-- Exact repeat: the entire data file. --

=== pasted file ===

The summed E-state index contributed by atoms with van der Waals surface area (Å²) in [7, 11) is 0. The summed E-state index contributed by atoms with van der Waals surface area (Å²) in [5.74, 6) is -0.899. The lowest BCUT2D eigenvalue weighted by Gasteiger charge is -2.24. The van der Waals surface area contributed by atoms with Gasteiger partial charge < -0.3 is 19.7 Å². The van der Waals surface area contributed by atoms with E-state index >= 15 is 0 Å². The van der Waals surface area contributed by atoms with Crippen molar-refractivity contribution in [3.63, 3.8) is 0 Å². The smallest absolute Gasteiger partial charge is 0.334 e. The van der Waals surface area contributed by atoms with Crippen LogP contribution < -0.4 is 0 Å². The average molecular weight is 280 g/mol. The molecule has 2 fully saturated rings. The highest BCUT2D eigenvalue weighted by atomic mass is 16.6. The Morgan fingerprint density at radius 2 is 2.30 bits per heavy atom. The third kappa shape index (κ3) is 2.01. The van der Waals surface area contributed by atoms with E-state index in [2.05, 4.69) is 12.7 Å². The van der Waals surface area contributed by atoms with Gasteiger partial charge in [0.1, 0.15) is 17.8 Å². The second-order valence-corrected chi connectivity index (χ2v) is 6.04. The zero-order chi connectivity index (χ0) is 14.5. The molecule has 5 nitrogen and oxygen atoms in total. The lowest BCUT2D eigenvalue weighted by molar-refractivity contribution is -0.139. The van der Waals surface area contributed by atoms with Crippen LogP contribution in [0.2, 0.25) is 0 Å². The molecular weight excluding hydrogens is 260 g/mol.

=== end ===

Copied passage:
The summed E-state index contributed by atoms with van der Waals surface area (Å²) in [7, 11) is 0. The summed E-state index contributed by atoms with van der Waals surface area (Å²) in [5.74, 6) is -0.899. The lowest BCUT2D eigenvalue weighted by Gasteiger charge is -2.24. The van der Waals surface area contributed by atoms with Gasteiger partial charge < -0.3 is 19.7 Å². The van der Waals surface area contributed by atoms with E-state index >= 15 is 0 Å². The van der Waals surface area contributed by atoms with Crippen molar-refractivity contribution in [3.63, 3.8) is 0 Å². The smallest absolute Gasteiger partial charge is 0.334 e. The van der Waals surface area contributed by atoms with Crippen LogP contribution < -0.4 is 0 Å². The average molecular weight is 280 g/mol. The molecule has 2 fully saturated rings. The highest BCUT2D eigenvalue weighted by atomic mass is 16.6. The Morgan fingerprint density at radius 2 is 2.30 bits per heavy atom. The third kappa shape index (κ3) is 2.01. The van der Waals surface area contributed by atoms with E-state index in [2.05, 4.69) is 12.7 Å². The van der Waals surface area contributed by atoms with Gasteiger partial charge in [0.1, 0.15) is 17.8 Å². The second-order valence-corrected chi connectivity index (χ2v) is 6.04. The zero-order chi connectivity index (χ0) is 14.5. The molecule has 5 nitrogen and oxygen atoms in total. The lowest BCUT2D eigenvalue weighted by molar-refractivity contribution is -0.139. The van der Waals surface area contributed by atoms with Crippen LogP contribution in [0.2, 0.25) is 0 Å². The molecular weight excluding hydrogens is 260 g/mol.